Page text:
4. On a good note, after I saw my GP, she sent me a letter saying she was shocked by my decline and panicked to find something to help me and sorry the medical community is failing me and honored that I allowed her to take this journey with me. I wish I could reprint the letter here because it could restore some faith in medical professionals, but I want to be respectful of her privacy. She is leaving for her annual 2-month break, but is seeing me next week on her last day and is willing to run some new tests (finally!). I’ve researched nonstop for the last month, trying to decide what tests to request, but I’ve ended up more confused than when I started. I need to email her tomorrow with my list. If anyone has any advice, please let me know. I can always talk to her about additional tests at the appointment. Here are my thoughts:

  • Mycoplasma tests
  • Cytokine profile
  • NK cell function test
  • Hormones (ACTH, LH, HGH, testosterone, insulin like growth factor(?))
  • RNase L Panel
  • Immunoglobulin
  • Lactic acid
  • folate
  • DHEA sulphate
  • Heavy metals
  • Amino Acid
  • IgG (?)
  • potassium, copper and …?

For disability (but really don’t want to do):

  • Neuropsychological Testing
  • VO2 Max (although it would be a 1-day stress test done by somebody who doesn’t know about ME)
  • tilt table test

 

Daily gratitude:
I am grateful for the few friends I have.
I am grateful for the few hours I sleep.
I am grateful for the little energy I have.
I am grateful for the still life I lead.

** I’m sure there are faster trains now, but, back in the 90s, I took the TGV all over Europe and its speed made a lasting impression. I still say “tay gjay vay”, pronouncing the letters in French, which is how I learned it.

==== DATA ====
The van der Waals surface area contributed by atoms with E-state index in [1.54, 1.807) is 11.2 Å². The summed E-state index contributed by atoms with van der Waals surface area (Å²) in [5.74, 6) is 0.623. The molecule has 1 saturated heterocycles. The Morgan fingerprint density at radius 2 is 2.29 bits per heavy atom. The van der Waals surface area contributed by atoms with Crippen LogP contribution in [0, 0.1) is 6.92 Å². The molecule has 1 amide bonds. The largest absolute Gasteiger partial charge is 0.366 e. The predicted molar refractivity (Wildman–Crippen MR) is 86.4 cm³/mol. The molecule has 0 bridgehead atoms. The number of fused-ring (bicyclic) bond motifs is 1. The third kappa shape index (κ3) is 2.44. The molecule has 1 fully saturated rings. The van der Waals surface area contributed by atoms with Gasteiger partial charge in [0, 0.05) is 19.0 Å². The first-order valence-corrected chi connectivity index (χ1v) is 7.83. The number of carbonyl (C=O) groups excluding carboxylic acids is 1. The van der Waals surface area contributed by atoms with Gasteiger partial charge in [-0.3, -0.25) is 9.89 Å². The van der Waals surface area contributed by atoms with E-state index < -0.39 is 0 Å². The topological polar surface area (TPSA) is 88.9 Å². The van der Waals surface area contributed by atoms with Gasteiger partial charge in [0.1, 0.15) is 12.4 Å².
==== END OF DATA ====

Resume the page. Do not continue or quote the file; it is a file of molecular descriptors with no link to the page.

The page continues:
I know why the caged horse jiggles.

I’m kind of excited.

I tried the CPAP machine again the other night and took it off after a few hours of it driving me bananas. I thought it was hopeless, but, I read up on people’s experiences a bit more and it seems everyone has a difficult time adapting and the best advice is to go in with a positive attiutude… So, I tried again. This time with a smile. It was still a nightmare. Mine is a body that needs to move in the night. I’m in a lot of pain when I stay in one position, so I toss and turn quite a bit. EVERY time I moved, the mask sprung a leak and I had to come awake to adjust it. It doesn’t fit the bridge of my nose, so I have a band aid and a wad of toilet paper holding in the air at the top of the mask. The band aid fell off three times and I kept getting up and getting progressively bigger, stronger ones. I felt like I woke up 100 times when my mouth dropped open and the air filled my cheeks and made them flutter like a skydiver. I woke up a few times with pains in my belly from trapped gas and air… HOWEVER, look at my Zeo graph from last night:

If you’ll recall, my graphs have a tendency to look like this one ~ the top line being “W” for “Wake”:

So, I’m kind of excited. Maybe I was awake a lot between 11pm and 3am (as you can see, the first picture only spans 2am to 10am and I turned out the light at around 11pm) and I woke up briefly when I moved in the night, but not enough to count on the graph… And maybe, just maybe, the CPAP stopped the constant waking from the apnea that I’m usually not¬†consciously¬†aware of, but which affects me throughout my waking life…

In the last few weeks, I finally got some abnormal tests, which shouldn’t make me happy, but it DOES. I have sleep apnea ~ I was waking up 49 times an hour! ~ I have low zinc and iron, I have no good bacteria in my gut (thank god no one put me on antibiotics; that could be pretty dangerous). There are some natural¬†interventions¬†that might actually make me feel much better.